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Uncoupling Obesity from Cancer: Bromodomain Co-regulators That Control Inflammatory Networks

  • Gerald V. DenisEmail author
  • Deborah J. Bowen
Chapter
Part of the Energy Balance and Cancer book series (EBAC, volume 7)

Abstract

As the epidemic of overweight and obesity spreads, the number of ­individuals at risk for metabolic complications of obesity, including cardiovascular disease, type 2 diabetes, and cancer, is expected to increase. Importantly, the risks of complications are not evenly distributed, because not all obesity is biochemically identical. Here we describe “metabolically healthy obese” humans and animal models that show remarkable protection from insulin resistance and glucose intolerance, despite severe obesity. A hallmark of these patients and animals is their reduced inflammatory profile, which we hypothesize confers protection not only from cardiometabolic risk in obesity but also from obesity-associated cancers. Research is urgently required to investigate the basis for this protection, to identify treatment options and prevention strategies for at-risk populations. We explore novel insights into chromatin-based, transcriptional co-regulator mechanisms that link apparently unrelated diseases, with the idea that certain molecularly targeted strategies could moderate multiple risks in obesity. We voice concern that low socioeconomic status citizens are particularly at risk for cardiometabolic disease and obesity-associated cancer, in part because many such individuals live in inflammatory and obesogenic environments. An integrated and hypothesis-driven approach is needed to study and protect these vulnerable and underserved populations from the rising tide of obesity-associated cancer.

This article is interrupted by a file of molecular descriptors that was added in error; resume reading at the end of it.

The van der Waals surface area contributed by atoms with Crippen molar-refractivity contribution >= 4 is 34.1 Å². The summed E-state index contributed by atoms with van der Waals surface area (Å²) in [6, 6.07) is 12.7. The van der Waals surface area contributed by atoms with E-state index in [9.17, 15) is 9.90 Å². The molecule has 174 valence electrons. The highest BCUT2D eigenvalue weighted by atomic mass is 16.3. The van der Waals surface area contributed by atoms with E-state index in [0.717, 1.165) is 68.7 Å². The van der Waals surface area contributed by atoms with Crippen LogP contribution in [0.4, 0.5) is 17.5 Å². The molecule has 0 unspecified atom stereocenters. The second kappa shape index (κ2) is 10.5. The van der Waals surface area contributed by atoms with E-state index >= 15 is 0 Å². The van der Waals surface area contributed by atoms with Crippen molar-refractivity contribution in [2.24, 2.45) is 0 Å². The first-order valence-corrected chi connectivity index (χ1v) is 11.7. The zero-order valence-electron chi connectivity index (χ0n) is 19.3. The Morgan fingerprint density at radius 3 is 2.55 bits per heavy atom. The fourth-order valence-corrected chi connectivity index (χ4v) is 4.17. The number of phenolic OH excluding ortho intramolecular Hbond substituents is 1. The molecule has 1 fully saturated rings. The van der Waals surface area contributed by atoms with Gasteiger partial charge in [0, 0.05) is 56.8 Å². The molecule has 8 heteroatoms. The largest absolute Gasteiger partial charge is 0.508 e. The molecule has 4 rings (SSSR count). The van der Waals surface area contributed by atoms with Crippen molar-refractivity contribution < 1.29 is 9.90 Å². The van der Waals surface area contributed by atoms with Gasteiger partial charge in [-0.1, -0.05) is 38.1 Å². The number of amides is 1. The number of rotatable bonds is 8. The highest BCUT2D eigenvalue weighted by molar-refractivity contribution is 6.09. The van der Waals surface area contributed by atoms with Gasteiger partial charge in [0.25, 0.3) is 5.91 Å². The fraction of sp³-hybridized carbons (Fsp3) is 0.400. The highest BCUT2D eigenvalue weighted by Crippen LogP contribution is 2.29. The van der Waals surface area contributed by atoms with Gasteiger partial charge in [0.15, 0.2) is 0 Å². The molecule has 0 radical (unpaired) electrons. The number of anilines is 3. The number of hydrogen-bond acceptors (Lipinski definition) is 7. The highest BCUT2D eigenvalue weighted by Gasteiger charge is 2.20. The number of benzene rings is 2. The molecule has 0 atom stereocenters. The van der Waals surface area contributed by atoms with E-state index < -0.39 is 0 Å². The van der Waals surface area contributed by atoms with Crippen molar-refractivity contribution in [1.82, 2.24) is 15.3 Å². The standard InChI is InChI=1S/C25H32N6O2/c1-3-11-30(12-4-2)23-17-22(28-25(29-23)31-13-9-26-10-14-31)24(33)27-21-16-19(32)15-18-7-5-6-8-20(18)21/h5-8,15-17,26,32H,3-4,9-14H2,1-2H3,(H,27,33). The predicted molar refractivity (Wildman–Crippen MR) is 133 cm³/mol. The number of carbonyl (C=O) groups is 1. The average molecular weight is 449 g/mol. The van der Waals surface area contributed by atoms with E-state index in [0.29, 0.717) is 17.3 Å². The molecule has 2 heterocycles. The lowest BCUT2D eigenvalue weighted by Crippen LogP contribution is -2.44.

Keywords

White Adipose Tissue Visceral Adipose Tissue Lung Cancer Mortality Adipose Depot Adipose Tissue Inflammation 
These keywords were added by machine and not by the authors. This process is experimental and the keywords may be updated as the learning algorithm improves.

Notes

Acknowledgements 

The authors thank the National Institutes of Health (DK090455, GVD and DK0704192, DJB), the US Centers for Disease Control and Prevention (U48 DP001922, DJB), the American Cancer Society (RSG-05-072-01, GVD), the Leukemia and Lymphoma Society (6023-09, GVD), the Boston University Clinical and Translational Science Institute (UL1-TR000157, GVD), and the Evans Center for Biomedical Research. The authors are members of an Evans Center-sponsored, multidisciplinary research collaborative, entitled “Obesity, Inflammation and Cancer” based at Boston University. GVD is a former Chair of the Basic Science Section of The Obesity Society and gratefully acknowledges the intellectual and financial support of the Society and its demonstrated and ongoing commitment to address the problem of obesity-associated cancer.

The authors report no conflicts of interest.

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Copyright information

© Springer Science+Business Media New York 2013

Authors and Affiliations

  1. 1.Section of Hematology Oncology, Department of Pharmacology and Experimental Therapeutics and Cancer Research CenterBoston University School of MedicineBostonUSA
  2. 2.Department of Community Health SciencesBoston University School of Public HealthBostonUSA

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